Sunday, July 13, 2008

Going Deeper with the Columbus Dispatch

A week ago, I slammed the baseball coverage of my local paper -- The Columbus Dispatch -- as ranging from "intolerable to execrable." That was unfair because I forgot about Scott Priestle. Priestle, whose work I've commended in this space before, gets it. To show you just how much he gets it, I point you to his feature story this morning about how the stathead revolution has made its way to front offices and how it's changing the game:
Eric Wedge and Keith Woolner joined the Indians by way of Boston and an expansion team or two. Wedge was a catcher for the Red Sox and Colorado Rockies, then a minor-league manager for five seasons, his beliefs about baseball shaped amid the sweat and spit of a dugout. Woolner has two degrees from MIT, a master's from Stanford and nearly two decades working for start-up software companies, his beliefs about baseball shaped by years of research and statistical analysis.

For the past year, they have shared an employer and a goal: build the Indians into a World Series contender. Each has the ear of general manager Mark Shapiro.

Welcome to major league baseball in the 21st century. Statistical analysis is no longer a curiosity or a source of conflict within the game, but a growing pool that numerous teams are tapping.

In addition to Woolner, there are shoutouts and interviews with other former Baseball Prospectus authors James Click, Dan Fox, and the still-typing Joe Sheehan. Overall the article provides a nice overview of applied sabermetrics and the teams which are applying it.

Basic? Not for most of Priestle's audience. It's easy to forget when you get most of your sports coverage online, but the parchment reading masses are still not all too plugged in when it comes to sabermetrics, and this is especially true in a town where college football passion dwarfs baseball passion. Overall a great article by Priestle, and one I know many in this burg are happy to see.

Oh, and there's a sidebar story by someone you may know.

10 comments:

studes said...

Ooh. A picture too!

tadthebad said...

Well written sidebar, especially in consideration of the average Sunday newspaper audience. It appears you are getting closer, my friend.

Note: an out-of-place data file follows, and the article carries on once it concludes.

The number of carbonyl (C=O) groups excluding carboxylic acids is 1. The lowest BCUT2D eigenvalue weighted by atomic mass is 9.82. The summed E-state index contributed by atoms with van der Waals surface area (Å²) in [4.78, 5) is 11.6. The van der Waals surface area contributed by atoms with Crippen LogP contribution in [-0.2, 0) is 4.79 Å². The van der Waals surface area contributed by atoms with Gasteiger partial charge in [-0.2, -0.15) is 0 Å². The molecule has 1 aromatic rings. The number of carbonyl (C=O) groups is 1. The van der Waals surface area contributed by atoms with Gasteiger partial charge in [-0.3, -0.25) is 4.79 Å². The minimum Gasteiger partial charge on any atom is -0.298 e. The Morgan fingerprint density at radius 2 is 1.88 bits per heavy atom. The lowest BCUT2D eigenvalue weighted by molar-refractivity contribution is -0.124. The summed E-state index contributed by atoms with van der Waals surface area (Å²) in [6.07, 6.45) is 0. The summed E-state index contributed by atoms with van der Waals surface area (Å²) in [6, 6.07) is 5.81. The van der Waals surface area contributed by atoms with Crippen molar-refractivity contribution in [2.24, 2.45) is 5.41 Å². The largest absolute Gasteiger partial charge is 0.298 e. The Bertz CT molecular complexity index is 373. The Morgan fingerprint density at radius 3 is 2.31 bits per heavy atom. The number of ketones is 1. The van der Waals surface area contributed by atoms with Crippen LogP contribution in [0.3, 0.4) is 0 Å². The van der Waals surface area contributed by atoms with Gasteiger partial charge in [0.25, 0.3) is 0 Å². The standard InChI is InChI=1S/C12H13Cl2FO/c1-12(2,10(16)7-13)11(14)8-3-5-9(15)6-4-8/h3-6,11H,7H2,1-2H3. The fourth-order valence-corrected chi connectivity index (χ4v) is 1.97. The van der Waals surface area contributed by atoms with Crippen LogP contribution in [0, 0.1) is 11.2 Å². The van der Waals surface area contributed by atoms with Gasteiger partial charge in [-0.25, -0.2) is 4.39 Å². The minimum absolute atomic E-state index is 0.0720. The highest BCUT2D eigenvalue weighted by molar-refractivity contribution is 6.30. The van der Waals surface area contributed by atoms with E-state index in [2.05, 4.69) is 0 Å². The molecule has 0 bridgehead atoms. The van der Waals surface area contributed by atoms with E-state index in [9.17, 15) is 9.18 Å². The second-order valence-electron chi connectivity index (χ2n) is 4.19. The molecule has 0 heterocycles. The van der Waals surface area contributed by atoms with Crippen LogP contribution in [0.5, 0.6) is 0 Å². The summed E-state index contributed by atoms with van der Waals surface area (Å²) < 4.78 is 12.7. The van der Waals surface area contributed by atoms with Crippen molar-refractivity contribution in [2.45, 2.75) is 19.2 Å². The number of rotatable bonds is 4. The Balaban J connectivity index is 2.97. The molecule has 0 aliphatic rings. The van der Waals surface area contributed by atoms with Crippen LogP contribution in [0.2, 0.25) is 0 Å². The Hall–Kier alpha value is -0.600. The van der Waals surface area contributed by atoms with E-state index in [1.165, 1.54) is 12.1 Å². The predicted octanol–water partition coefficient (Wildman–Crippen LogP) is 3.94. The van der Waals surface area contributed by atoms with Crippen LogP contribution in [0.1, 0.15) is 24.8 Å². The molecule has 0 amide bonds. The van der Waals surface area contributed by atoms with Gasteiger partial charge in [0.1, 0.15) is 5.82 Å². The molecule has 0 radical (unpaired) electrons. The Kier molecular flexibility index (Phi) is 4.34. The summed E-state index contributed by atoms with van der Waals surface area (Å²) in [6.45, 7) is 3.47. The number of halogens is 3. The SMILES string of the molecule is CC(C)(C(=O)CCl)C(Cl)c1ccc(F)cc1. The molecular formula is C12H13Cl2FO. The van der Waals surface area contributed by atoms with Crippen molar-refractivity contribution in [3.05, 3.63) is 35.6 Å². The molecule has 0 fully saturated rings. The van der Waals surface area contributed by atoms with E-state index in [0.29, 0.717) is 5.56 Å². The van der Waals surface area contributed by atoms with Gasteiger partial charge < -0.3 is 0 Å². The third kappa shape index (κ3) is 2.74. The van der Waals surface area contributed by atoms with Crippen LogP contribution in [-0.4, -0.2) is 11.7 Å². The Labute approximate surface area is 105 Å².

Craig Calcaterra said...

Dave -- it took a team of no less than 17 lighting and makeup technicians to make me look anything less than hideous, and then they said "screw it," and turned off all of the lights to hide my flaws in the dark. Probably a good choice.

Tad -- thanks, dude. If things go right, someday you'll be paying for all of this content!

Kidding of course.

Chris H. said...

I love the lighting on your picture, Craig. The only reasonable feeling that one can have after viewing that picture is that you won't be satisfied until you are "Emperor Shyster," crushing all dissidents underneath your heel.

Craig Calcaterra said...

Now witness the power of this ARMED and FULLY OPERATIONAL baseball blog . . .

Actually, the lighting was weird. The guy hid a little remote flash behind the laptop, which fired when he clicked, thereby giving off the phony glow from the screen. It was cloudy that day too, and he looked out my window and said "aw, man . . .this is gonna be AWESOME!" I said "really?" He said, "yeah, the sun sucks. Don't let nobody tell you otherwise."

OK, then . . .

Sara K said...

LMAO @ EmperorBall comments...

Anyway, I'm always on my ENGL 101 kids about audience. It isn't enough that you know what you want to say, it has to be put in a way that will make sense to the readers. This is what is so awesome about that sidebar. You did a great job giving a skeptical public examples they could latch onto and offering them assurances that understanding stats won't fundamentally change them as human beings. A great bit of audience awareness! If the average college freshman were more baseball-savvy, I'd use this as an example in my course.

Craig Calcaterra said...

Sara -- you should've seen my writing as a college freshman. There wasn't enough red ink in the world. Even after tons of writing classes as an undergrad, it was still only average at best.

Law school and, more specifically, the practice of law, was actually the best thing that ever happened to my writing. You generally have a strict page limit in which to try to communicate complicated concepts to an audience with way more things to read than just your brief. In such cases, the need for example and analogy is tremendous. Not all lawyers do this well, but the ones who do tend to do better than the ones who don't.

I guess I wouldn't recommend sending freshman to law school (dear God, don't go to law school!) but I often think that they'd be better off in a, I dunno, harsher environment in which people really put the screws to their work in such a way as to encourage simplicity and clarity.

At least I would have been better off had that happened.

Jason said...

"Gooing"???

Craig Calcaterra said...

I have no idea how I didn't notice that before now.

Man.

JRJ said...

I'm not a fan of the Dispatch sports section either, but this article also caught my eye. Very good. Thanks for posting.